‘We Believe in Israel’: Conference trolled by anti-Semites on Facebook

Reuters / Ronen Zvulun
Organizers of the ‘We Believe in Israel 2015’ conference taking places in London on March 22 are “shocked” by a flood of anti-Semitic abuse on their Facebook page. This follows efforts to halt a separate event questioning Israel’s right to exist.

The pro-Israel event, “open to anyone who supports the right of Israel to live in peace and security,” drew a flurry of Facebook posts, with one user branding Israelis “child killers.”

It actually shows exactly why we need a major conference like this to act as a springboard for a united pro-Israel fight back in the UK,” We Believe in Israel director Luke Akehurst told The Jewish Chronicle.

One anti-Semitic Facebook post described the event as “load of sh**,” adding the only reason the Jewish haven’t been “wiped out” is “because half of the American defense secretaries are Jewish.”

You are the worst of the worst. Every Palestinian you have killed, I pray to Allah you Zionists pigs never get forgiven,” another Facebook user added.

Evoking the mass persecution and extermination of the Jewish people during the Holocaust, one user posted: “Nazis did well to protect themselves too against the Jews but shame they didn’t go all the way.”

Akehurst has reported the abusive comments to Facebook.

Post by We Believe in Israel.

Post by We Believe in Israel.

Mick Davis, chairman of the Jewish Leadership Council told The Jewish News Online the We Believe in Israel conference is “the kind of enabling initiative our community needs” to fight anti-Semitism.

We need to address as a community our need for a forum to discuss what support for Israel actually means to its supporters and how we can translate that support into effective and legitimate action,” Davis told the paper.

He said the conference is for “the pro-Israel community to come together, regardless of their political affiliations.”

However, the organizers have been accused of “scrutinizing the political beliefs of those attending.”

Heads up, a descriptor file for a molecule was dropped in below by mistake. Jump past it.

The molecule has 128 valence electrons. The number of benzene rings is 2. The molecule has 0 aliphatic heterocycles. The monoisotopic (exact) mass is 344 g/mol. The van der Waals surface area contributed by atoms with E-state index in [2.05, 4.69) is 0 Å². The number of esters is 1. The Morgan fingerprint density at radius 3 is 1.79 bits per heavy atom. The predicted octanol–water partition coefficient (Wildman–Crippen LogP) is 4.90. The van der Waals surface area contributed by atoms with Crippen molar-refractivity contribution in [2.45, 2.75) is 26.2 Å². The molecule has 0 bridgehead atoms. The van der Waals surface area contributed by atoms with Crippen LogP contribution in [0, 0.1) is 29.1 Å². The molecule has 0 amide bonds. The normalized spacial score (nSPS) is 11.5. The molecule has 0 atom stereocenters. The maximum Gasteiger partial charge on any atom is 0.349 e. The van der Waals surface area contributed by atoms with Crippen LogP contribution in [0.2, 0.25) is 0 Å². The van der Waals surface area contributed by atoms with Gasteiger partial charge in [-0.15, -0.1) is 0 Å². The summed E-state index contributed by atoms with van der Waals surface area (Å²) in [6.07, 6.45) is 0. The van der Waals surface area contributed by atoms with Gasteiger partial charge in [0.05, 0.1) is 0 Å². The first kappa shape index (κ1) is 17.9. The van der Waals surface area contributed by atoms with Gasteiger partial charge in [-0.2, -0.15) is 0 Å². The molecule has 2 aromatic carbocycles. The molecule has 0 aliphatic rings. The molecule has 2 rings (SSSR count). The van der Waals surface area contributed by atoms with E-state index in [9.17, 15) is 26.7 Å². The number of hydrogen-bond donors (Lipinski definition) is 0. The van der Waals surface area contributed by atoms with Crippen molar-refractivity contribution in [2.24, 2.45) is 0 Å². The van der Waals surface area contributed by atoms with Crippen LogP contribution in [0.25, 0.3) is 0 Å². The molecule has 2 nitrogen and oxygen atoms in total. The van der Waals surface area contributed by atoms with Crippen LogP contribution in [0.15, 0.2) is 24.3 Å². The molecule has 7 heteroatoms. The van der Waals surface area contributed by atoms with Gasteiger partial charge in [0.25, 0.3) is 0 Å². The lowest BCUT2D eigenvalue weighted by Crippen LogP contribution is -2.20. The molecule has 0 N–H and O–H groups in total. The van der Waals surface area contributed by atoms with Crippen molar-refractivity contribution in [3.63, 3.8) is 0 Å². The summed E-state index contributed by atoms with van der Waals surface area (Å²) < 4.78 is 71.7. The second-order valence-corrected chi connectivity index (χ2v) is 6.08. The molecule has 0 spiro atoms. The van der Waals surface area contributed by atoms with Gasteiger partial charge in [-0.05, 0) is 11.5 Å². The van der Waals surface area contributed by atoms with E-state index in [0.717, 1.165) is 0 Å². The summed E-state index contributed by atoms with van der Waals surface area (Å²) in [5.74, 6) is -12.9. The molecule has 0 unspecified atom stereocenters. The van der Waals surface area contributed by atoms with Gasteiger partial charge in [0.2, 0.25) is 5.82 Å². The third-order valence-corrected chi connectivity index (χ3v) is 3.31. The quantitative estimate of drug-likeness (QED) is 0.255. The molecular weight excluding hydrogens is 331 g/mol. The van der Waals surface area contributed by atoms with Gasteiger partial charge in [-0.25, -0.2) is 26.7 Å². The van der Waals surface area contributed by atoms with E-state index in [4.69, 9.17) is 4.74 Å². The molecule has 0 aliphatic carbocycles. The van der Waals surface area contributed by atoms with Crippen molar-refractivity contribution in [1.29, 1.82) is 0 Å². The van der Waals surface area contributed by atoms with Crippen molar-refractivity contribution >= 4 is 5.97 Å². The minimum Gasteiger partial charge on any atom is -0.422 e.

Hilary Aked, freelance journalist and PhD student at the University of Bath researching the pro-Israel lobby in the UK, was denied entry to the conference.

In a blog on The Electronic Intifada, she said: “I signed up to attend making no attempt to conceal my identity.”

Those behind the event “wrote to me to say my application to attend had not been accepted,” she said. The refusal letter cited her work on “Spinwatch, in particular your report on BICOM” – British Israeli Communications & Research Centre.

Aked said it is “not surprising” an organization defending Israel’s “ongoing dispossession and oppression of the Palestinians would ban critics from its events.”

Israel’s right to exist

The We Believe in Israel conference comes ahead of a University of Southampton academic forum questioning Israel’s right to exist under international law.

The three-day conference, titled “International Law and the State of Israel: Legitimacy, Responsibility and Exceptionalism” is scheduled to take place April 17-19.

The event has been condemned by many in the Jewish community, with over 3,000 people signing a petition against it. Jewish leaders said it “surpasses the unacceptable.”

Judging by the name and the advertised speakers, Jewish leaders said the symposium “sets out explicitly to question the very legitimacy of a member of the UN,” the Jerusalem Post reported.

READ MORE: Jewish leaders condemn British university debate on Israel and international law

In a letter to the university, Jewish leaders accused Southampton’s Law School of “being used as an academic platform to advance, not just to legitimate, Palestinian national rights.”

What other state in the global community of nations – democratic or tyrannical – is ever subjected to such a critique? The conference causes us great concern and distress.

It will undoubtedly trouble greatly the members of the UK Jewish community,” the leaders said.

They urged the university to reconsider holding the event.

A spokesperson for the University of Southampton defended the right of academics to explore “controversial issues.”

The conference aims to examine the role international law can play in political struggles and to act as a platform for scholarly debate, welcoming academic contributions from a range of perspectives,” the spokesperson said.